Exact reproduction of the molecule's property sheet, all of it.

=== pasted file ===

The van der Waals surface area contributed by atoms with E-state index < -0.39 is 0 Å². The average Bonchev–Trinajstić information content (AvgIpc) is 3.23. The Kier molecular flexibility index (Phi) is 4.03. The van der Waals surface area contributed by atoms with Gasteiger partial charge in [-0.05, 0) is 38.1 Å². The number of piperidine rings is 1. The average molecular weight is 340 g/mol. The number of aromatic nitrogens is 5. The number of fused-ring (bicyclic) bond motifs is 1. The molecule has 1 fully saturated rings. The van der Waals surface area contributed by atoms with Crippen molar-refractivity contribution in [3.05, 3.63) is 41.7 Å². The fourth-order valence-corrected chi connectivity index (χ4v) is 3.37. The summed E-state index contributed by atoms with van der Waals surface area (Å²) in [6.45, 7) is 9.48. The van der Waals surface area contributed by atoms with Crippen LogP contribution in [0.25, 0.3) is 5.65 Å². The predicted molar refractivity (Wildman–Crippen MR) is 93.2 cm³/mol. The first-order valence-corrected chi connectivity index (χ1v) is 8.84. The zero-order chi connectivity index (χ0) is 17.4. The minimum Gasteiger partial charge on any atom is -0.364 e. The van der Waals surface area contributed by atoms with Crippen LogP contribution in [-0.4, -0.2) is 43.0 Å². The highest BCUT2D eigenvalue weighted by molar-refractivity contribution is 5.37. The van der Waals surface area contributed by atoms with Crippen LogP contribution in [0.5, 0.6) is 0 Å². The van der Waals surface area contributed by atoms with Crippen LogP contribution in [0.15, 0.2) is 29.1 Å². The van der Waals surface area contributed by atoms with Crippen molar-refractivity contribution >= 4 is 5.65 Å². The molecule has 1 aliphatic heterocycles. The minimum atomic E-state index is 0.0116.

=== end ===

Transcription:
The van der Waals surface area contributed by atoms with E-state index < -0.39 is 0 Å². The average Bonchev–Trinajstić information content (AvgIpc) is 3.23. The Kier molecular flexibility index (Phi) is 4.03. The van der Waals surface area contributed by atoms with Gasteiger partial charge in [-0.05, 0) is 38.1 Å². The number of piperidine rings is 1. The average molecular weight is 340 g/mol. The number of aromatic nitrogens is 5. The number of fused-ring (bicyclic) bond motifs is 1. The molecule has 1 fully saturated rings. The van der Waals surface area contributed by atoms with Crippen molar-refractivity contribution in [3.05, 3.63) is 41.7 Å². The fourth-order valence-corrected chi connectivity index (χ4v) is 3.37. The summed E-state index contributed by atoms with van der Waals surface area (Å²) in [6.45, 7) is 9.48. The van der Waals surface area contributed by atoms with Crippen LogP contribution in [0.25, 0.3) is 5.65 Å². The predicted molar refractivity (Wildman–Crippen MR) is 93.2 cm³/mol. The first-order valence-corrected chi connectivity index (χ1v) is 8.84. The zero-order chi connectivity index (χ0) is 17.4. The minimum Gasteiger partial charge on any atom is -0.364 e. The van der Waals surface area contributed by atoms with Crippen LogP contribution in [-0.4, -0.2) is 43.0 Å². The highest BCUT2D eigenvalue weighted by molar-refractivity contribution is 5.37. The van der Waals surface area contributed by atoms with Crippen LogP contribution in [0.5, 0.6) is 0 Å². The van der Waals surface area contributed by atoms with Crippen LogP contribution in [0.15, 0.2) is 29.1 Å². The van der Waals surface area contributed by atoms with Crippen molar-refractivity contribution >= 4 is 5.65 Å². The molecule has 1 aliphatic heterocycles. The minimum atomic E-state index is 0.0116.